The other none: In Mercy and Justice both,
Through Heav'n and Earth, so shall my glory excel,
But Mercy, first and last, shall brightest shine.
John Milton
Paradise Lost
Author and Title:
The mind is its own place, and in itself
Can make a heav’n of hell, a hell of heav’n.
John Milton
Paradise Lost
Author and Title:
Let us . . . seek
Our own good from ourselves, and from our own
Live to ourselves, though in this vast recess,
Free and to none accountable, preferring
Hard liberty before the easy yoke
Of servile pomp. Our greatness will appear
Then most conspicuous when great things of small,
Useful of hurtful, prosperous of adverse,
We can create, and in what place soe’er
Thrive under evil, and work ease out of pain
Through labour and endurance.
JOhn Milton
Paradise Lost
What character does this describe: for within him Hell
He brings, and round about him, nor from Hell
One step, no more than from himself, can fly
By change of place.
AUthor and Title:
O goodness infinite, goodness immense!
That all this good of evil shall produce
And evil turn to good; more wonderful
Than that which by creation first brought forth
Light out of darkness! Full of doubt I stand,
Whether I should repent me now of sin
By me done and occasioned, or rejoice
Much more, that much more good
thereof shall spring,
To God more glory, more good will to men
From God, and over wrath grace shall abound.
John Milton
Paradise Lost
AUthor and Title:
And vengeance to the wicked, at return
Of him so lately promised to thy aid,
The Woman’s Seed; . . . he will dissolve
Satan with his perverted world; then raise
From the conflagrant mass, purged and refined,
New Heavens, new Earth, ages of endless date,
Founded in righteousness, and peace, and love;
To bring forth fruits, joy and eternal bliss.
JOhn Milton
Paradise Lost
Who says this:
Henceforth I learn, that to obey is best,
And love with fear the only God; to walk
As in his presence; ever to observe
His providence; and on him sole depend,
Merciful over all his works, with good
Still overcoming evil, and by small
Accomplishing great things.
Who says this:
This having learnt, thou hast attained the sum
Of wisdom; hope no higher, . . . only add
Deeds to thy knowledge answerable; add faith,
Add virtue, patience, temperance; add love,
By name to come called charity, the soul
Of all the rest: then wilt thou not be loth
To leave this Paradise, but shalt possess
A Paradise within thee, happier far.
Who in Paradise Lost is considered to be the Prince of Angels?
Who says this:
"O arguement, blasphemous, false and proud! Words which no ear ever to hear in Heav'n expected, least of all from thee, ingrate, in plave thyself so high above thy peers"
Who calls Satan a fool to rise up against God's omnipotence?
Who says "That though art happy owe to GOd. That thou continuest such owe to thyself. That is, to thy obedience: therein stand!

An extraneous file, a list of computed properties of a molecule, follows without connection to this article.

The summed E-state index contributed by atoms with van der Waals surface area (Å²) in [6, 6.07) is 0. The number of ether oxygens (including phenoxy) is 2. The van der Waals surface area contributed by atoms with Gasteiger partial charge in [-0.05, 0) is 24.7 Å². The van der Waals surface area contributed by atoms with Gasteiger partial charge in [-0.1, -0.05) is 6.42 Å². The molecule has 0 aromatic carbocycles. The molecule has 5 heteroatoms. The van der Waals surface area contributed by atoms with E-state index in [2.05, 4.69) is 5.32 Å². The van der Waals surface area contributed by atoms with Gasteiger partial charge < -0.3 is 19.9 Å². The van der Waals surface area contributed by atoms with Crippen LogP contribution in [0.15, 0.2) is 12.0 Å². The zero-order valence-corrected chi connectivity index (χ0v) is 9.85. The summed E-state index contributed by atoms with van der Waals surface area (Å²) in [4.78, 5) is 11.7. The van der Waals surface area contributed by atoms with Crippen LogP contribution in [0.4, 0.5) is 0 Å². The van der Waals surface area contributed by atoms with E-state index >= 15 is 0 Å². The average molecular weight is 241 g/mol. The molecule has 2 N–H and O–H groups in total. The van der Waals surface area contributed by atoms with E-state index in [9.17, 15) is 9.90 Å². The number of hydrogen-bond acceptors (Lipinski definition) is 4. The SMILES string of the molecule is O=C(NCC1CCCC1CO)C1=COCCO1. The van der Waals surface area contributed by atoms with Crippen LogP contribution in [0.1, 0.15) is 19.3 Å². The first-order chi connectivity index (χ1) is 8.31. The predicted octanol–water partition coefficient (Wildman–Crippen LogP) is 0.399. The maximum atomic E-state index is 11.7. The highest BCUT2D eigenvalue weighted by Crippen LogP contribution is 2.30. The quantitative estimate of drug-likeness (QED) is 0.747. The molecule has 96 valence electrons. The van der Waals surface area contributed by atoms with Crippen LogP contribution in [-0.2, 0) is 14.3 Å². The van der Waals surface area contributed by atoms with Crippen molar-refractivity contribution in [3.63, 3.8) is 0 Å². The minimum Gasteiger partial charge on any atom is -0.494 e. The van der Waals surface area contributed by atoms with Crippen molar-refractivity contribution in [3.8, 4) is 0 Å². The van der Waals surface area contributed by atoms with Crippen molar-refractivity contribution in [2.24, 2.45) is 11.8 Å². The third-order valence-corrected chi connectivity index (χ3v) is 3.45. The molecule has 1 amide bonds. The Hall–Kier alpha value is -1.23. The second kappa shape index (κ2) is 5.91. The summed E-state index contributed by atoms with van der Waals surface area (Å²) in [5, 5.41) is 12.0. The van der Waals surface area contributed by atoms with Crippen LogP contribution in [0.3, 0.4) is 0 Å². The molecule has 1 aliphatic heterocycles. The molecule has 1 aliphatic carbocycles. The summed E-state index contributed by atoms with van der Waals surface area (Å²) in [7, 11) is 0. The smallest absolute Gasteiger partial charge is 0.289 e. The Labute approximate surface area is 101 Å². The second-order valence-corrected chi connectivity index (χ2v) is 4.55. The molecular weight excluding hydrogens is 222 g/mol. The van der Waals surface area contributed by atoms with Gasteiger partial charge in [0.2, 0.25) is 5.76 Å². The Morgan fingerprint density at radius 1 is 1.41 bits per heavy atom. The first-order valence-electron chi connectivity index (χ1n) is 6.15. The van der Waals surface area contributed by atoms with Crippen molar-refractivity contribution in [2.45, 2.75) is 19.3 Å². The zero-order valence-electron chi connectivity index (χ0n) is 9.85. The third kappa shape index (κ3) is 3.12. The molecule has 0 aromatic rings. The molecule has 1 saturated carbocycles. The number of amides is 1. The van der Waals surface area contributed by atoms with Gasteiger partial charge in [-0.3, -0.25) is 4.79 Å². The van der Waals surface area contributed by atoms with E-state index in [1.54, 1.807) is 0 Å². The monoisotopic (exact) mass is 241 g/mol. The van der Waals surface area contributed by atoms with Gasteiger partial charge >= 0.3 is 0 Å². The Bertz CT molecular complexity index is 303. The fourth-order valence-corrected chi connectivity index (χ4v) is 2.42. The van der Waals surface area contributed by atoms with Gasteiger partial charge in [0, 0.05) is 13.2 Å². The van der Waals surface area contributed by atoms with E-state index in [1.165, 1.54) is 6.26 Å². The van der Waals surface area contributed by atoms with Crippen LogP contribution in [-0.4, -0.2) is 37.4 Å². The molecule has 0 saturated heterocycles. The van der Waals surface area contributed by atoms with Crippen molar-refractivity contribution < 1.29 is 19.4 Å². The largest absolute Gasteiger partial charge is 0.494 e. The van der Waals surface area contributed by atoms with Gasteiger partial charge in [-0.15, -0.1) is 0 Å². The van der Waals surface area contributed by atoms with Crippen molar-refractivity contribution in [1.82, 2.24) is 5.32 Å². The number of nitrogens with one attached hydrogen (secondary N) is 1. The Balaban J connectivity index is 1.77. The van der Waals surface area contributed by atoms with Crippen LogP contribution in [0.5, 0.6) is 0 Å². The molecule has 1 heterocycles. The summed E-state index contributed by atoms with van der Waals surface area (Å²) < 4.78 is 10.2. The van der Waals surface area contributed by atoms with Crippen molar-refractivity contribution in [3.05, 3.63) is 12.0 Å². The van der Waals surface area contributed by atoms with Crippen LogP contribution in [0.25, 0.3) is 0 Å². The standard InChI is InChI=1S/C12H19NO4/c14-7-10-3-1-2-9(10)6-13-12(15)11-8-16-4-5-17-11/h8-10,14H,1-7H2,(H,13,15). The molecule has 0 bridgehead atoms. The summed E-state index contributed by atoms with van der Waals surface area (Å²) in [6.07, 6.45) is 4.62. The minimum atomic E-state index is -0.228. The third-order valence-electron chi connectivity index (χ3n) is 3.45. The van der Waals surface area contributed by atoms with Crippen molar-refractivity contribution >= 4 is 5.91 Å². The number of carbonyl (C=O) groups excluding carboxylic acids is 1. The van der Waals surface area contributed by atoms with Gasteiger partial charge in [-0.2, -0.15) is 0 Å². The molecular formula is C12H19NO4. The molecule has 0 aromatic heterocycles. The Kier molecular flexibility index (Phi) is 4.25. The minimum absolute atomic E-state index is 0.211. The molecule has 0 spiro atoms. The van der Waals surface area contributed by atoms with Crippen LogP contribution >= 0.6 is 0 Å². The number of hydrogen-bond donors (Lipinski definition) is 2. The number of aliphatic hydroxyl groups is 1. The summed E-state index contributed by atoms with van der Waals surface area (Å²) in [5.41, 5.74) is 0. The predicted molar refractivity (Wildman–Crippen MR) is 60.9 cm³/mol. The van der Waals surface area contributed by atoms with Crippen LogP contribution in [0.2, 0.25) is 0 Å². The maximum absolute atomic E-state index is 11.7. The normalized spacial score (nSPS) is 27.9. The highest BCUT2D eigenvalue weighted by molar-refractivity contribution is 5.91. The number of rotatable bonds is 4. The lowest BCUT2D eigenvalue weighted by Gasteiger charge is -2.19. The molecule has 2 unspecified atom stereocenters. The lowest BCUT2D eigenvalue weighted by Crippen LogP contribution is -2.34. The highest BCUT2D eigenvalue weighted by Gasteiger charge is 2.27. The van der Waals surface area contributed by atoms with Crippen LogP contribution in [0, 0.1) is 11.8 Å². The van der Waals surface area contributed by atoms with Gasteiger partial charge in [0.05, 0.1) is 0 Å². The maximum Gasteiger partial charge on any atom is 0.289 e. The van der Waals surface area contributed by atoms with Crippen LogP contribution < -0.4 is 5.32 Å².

Which character says this and from which work? "For how can hearts, not free, be tried whether they serve willing or no, who will but what they must by destiny and can no other choose?"
Which angel in Milton's Paradise Lost is the affable arch angel?
Which character in Milton's Paradise Lost rebukes Adam and says sex is not supposed to cause passion?
Who is it that guides Satan to Earth?
What do the good angels use in order to defeat Satan and his army in teh war between good and evil?
How long did the bad angels fall after they were kicked out of heaven?
9 days
How do Sin and Death follow Satan to Earth?
They build a bridge over chaos
What does Death introduce 1st among irrational beings?
Who says "FOr He, be sure, in heighth or depth still first and last will reign sole king of His kingdom lose no part but by our revolt over hell extend HIs empire and with iron sceptor rule us here as with HIs golden those in Heav'n"?
Which character in Paradise Lost is the gate keeper to paradise and has to kick Satan out of heaven?
Who does God send to teach man of the dangers they face so that they don't fall?
Which fallen angel in Paradise Lost decides that they should all make the best of hell and not go to war?
Which character in Paradise Lost wishes to be equal to God or at least annihilated in the struggle and openly bids for war?
Which character in Paradise Lost wishes to wait and see what happens before the fallen angels decide to go to war with God?
HOw does God punish Satan for tricking Eve into eating the fruit?
He makes him a snake forever
What does the Son throw at the bad angels during the war of good and evil?
10,000 thunders
Which character in Paradise Lost feels bad for Adam and Eve and gives them clothes?
The Son
Which character does God say will block the mouth of hell with the bodies of Sin and Death at the end of time?
The Son
Who says "I yielded, and from that time see how beauty is excelled by manly grace, and wisdom which alone is truly fair."
Is it Adam or Eve who proposes suicide as a way of avoiding God's wrath in Paradise Lost?
Who is this passage describing: "His other parts besides, prone on the flood extended long and large lay floating many a rood in bulk as huge"
WHen Satan encounters Uriel in Paradise Lost, what does he transform into as a disguise?
a stripling cherub
Name the animals Satan uses in his ploy to corrupt man.
A bird
A toad
A snake
A lion
A tiger
Is it Adam or Eve who proposes suicide as a way of avoiding God's wrath in Paradise Lost?